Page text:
On defence cooperation, he said, “We are ready to increase our defence cooperation in passive radars and other things… Our defence minister will visit India next month to participate in Aero India event in Bengaluru.” 

Aero India 2019 will be held in Bengaluru from February 20 to 24 and the defence exhibition will see participation of top fighter-jet manufacturers, defence equipment makers and companies related to the sector.

On bilateral ties, Mr Babis said, “Both countries have a long history of cooperation. Old Czech brands like Skoda and Bata symbolise that tie. A lot of Indians think Bata is an Indian firm, which shows the deep connect.” 

He also pitched for extending cooperation in the education sector through students exchange programme.

Addressing a gathering at a reception held at the embassy in the evening, the Czech prime minister described his visit as “fantastic”.

“We are looking forward to cooperate with Indian companies, universities, thinking about exchange of students. It was a great visit, and I leave with a lot of pleasant memories,” he said.

Mr Babis also unveiled a book on the journey of Ideal Jawa and Yezdi motorcycle brand in India, whose history is linked to the original motorcycle manufacturer Jawa which was founded in the then Czecholslovakia in 1929.

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India’s Defence Export May Cross Rs 10,000 Crore By End Of Financial Year: Official

This year, by November, India has done Rs 7,500 crore worth of exports. (Representational)


India’s defence export is likely to double to Rs 10,000 crore by the end of the current financial year, Secretary of Defence Production Ajay Kumar said today.

He was speaking at a seminar on “Opportunities for Defence and Aeronautics in Gujarat” organised as part of the ninth edition of the Vibrant Gujarat Global Summit.

“Indian industry has been doubling the defence exports in the last three years. Three years back, total defence export from India was only about Rs 1,500 crore. Last year, the figure reached Rs 4,500 crore. This year, by November, we have done Rs 7,500 crore export, and by March we are going to cross Rs 10,000 crore,” Mr Kumar said.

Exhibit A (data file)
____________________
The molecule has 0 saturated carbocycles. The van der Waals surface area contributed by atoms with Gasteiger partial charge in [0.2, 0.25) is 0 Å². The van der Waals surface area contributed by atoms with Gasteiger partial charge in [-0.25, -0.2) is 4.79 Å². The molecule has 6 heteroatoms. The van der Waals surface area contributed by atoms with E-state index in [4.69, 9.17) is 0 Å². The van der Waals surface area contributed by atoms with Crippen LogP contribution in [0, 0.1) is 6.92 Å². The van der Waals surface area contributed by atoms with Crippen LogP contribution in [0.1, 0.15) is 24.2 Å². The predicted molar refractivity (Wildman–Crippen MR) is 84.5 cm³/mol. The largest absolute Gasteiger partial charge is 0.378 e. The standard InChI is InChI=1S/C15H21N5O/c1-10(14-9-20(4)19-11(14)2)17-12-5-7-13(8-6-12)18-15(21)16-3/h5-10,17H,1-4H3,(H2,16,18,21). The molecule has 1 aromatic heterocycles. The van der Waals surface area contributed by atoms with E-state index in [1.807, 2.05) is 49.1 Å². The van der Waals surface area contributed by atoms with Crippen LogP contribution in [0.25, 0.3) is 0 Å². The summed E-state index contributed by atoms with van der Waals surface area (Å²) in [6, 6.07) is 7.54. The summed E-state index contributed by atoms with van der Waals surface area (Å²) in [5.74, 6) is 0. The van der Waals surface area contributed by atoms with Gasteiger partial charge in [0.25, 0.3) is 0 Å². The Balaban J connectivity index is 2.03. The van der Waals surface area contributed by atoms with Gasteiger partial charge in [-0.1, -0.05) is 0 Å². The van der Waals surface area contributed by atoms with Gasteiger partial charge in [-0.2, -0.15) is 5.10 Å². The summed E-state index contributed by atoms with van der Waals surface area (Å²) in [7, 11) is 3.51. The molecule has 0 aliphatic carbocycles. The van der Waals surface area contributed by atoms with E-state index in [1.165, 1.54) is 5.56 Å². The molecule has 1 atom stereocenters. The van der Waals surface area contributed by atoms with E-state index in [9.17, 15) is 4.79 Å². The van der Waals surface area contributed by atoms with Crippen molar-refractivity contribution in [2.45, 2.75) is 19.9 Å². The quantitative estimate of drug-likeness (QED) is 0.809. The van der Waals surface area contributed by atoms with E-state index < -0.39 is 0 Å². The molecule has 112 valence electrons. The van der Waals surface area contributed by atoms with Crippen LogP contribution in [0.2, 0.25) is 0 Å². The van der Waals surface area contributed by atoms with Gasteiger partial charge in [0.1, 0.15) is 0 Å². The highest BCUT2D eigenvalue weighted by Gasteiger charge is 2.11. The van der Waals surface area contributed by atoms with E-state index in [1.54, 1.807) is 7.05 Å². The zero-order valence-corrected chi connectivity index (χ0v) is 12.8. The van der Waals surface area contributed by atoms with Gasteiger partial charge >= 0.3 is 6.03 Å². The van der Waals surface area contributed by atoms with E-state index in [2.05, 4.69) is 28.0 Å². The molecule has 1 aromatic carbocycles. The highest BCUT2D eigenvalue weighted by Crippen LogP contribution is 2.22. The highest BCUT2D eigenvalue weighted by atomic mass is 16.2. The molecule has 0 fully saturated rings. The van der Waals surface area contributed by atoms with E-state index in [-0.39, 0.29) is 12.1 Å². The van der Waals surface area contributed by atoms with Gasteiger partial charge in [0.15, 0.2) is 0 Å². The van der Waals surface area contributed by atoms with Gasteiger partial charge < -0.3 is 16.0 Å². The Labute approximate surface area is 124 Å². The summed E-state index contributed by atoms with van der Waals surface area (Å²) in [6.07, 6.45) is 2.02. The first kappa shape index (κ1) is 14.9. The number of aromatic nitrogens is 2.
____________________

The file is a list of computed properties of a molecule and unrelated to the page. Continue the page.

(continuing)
He said the growth in defence export was possible due to the government’s reforms, which made it easier for private companies to enter the defence sector.

“One of the reforms that government has done is making the entry into the defence (sector) simpler. Nearly two third of the items have been made licence-free, especially on the component side,” he said.

He said the current government’s endeavour was to add a bridge between the start-up and the defence forces. “One of the biggest challenges for the industry working in the defence sector is the opacity of the system…there is far more openness, willingness to share information, collaborate and work with each other,” he said.

Mr Kumar said the defence investor cell, an online cell created by the government, acts as a guide to get information, understand issues, etc. “This was started about ten months back and the MSMEs
have particularly benefited from the cell in the last 10 months,” he said.

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US, India In Talks Over Strategic Missile Defence Cooperation: Pentagon

US, India hold talks over missile defence cooperation as New Delhi is “key” to US’ Indo-Pacific strategy


The Trump administration has discussed a potential missile defence cooperation with India as part of its effort to deepen the bilateral strategic partnership, the Pentagon has said, asserting that New Delhi is a “key element” in America’s Indo-Pacific strategy.

The Pentagon’s announcement in the 81-page ”Missile Defense Review” report released by President Donald Trump gains significance in view of India placing a USD 5 billion order to purchase S-400 air defense system from Russia, for which the US had publicly expressed its displeasure.

Noting that the threats posed by offensive missile capabilities are no longer limited to a few regions around the world, the Pentagon in its report said there were now a number of countries in South Asia that are developing an advanced and diverse range of ballistic and cruise missile capabilities.

“Within this context, the United States has discussed potential missile defense cooperation with India. This is a natural outgrowth of India’s status as a Major Defense Partner and key element of our Indo-Pacific Strategy,” said the Pentagon report on Thursday.

The report, which identifies missile development projects by Russia and China as major threats to the US, did not give any further details about its potential missile defense cooperation with India.

The US has shown reluctance to offer its missile defense system to India.